Sugar and Aging: How to Fight the Effects of Glycation
Most women consider that the primary benefit achieved through avoiding excessive sugar consumption has to do with maintaining a more desirable figure and weight. While it is certainly true that excessive sugar can adversely affect both these things, there is something else to consider: our aging skin.
The Process of Glycation
When sugar molecules enter the body, they attach to fats and proteins in a process that is known as glycation. Together, these sugar, fat, and protein molecules form what is called advanced glycation end products, or AGEs. AGEs cause protein fibers to become stiff and malformed, which can lead to connective tissue damage, chronic inflammation, cataracts, Alzheimer’s, vascular tightening, pancreas and liver diseases and other problems that are only too familiar to diabetics.
A couple of the key protein fibers that AGEs affect are collagen and elastin–the two proteins that women most desire to hold onto as they age due to their ability to create youthful, plump and springy complexions. Unfortunately, when collagen and elastin connect to sugar molecules they become everything a woman dreads: discolored, weak and less supple. This leaves the skin wrinkled, saggy and dull. It also makes it far more vulnerable to harmful environmental effects, such as UV light and cigarette smoke.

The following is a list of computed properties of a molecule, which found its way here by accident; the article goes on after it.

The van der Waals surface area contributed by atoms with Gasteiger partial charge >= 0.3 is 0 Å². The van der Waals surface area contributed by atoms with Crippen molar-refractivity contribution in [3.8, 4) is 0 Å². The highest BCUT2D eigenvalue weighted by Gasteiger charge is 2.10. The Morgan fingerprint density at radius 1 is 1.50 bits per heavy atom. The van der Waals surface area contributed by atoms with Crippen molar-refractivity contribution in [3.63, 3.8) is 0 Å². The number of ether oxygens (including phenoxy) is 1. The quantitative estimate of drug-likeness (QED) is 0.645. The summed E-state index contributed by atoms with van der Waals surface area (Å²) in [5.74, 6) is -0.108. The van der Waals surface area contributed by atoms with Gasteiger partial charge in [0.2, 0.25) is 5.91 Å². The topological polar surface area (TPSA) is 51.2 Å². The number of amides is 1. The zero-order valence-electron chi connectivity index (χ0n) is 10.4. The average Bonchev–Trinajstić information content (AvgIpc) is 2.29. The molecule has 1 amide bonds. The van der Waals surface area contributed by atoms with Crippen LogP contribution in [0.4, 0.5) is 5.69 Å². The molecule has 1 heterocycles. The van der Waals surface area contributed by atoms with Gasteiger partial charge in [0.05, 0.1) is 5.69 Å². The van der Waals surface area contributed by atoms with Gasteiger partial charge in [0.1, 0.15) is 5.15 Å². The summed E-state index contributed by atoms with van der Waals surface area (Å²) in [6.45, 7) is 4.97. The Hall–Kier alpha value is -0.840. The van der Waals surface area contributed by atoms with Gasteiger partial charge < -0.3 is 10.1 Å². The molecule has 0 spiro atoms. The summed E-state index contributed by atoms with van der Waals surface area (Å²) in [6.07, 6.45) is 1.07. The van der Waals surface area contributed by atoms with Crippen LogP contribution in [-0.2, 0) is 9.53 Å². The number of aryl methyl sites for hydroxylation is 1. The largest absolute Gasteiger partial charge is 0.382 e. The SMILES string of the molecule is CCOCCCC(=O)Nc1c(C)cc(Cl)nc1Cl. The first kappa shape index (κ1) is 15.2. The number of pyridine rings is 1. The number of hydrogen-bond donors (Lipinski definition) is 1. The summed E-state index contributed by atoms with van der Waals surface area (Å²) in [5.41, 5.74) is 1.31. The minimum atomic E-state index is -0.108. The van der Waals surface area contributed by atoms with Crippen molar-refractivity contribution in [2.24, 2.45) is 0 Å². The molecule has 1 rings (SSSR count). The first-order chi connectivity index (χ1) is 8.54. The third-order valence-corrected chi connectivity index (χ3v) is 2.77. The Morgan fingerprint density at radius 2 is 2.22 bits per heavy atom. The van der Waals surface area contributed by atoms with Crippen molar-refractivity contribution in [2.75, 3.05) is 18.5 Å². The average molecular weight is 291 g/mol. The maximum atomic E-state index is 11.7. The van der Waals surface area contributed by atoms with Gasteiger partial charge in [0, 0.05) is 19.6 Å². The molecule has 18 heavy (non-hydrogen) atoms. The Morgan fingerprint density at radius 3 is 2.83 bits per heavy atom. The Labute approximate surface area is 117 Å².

Unfortunately, glycation is a normal process occurring within everyone’s body all the time, and not just from refined sugar intake. Whole grains, fruits and even vegetables turn into glucose in the body, and sugar is actually an essential fuel for cells and energy metabolism–which means it cannot be entirely dispensed with. By the time we are between the ages of thirty and thirty-five, our bodies have experienced enough sun damage, environmental stresses, hormonal changes and AGE development while simultaneously reducing collagen and elastin production that we experience very visible changes in our skin.
Fortunately, the choices you make regarding your diet and lifestyle can slow the effects that glycation and AGEs have on your skin. For example, abstaining from smoking, as well as white sugar and high-fructose corn syrup while consuming good carbs like brown rice and whole-grain bread can slow the glycation process. Green tea, whether applied to the skin through skincare products or consumed in regular quantities, can interfere with the glycation process while also stimulating collagen synthesis. There are also a number of anti-aging products that work to reduce AGE buildup–but some are less effective than others, so choose wisely!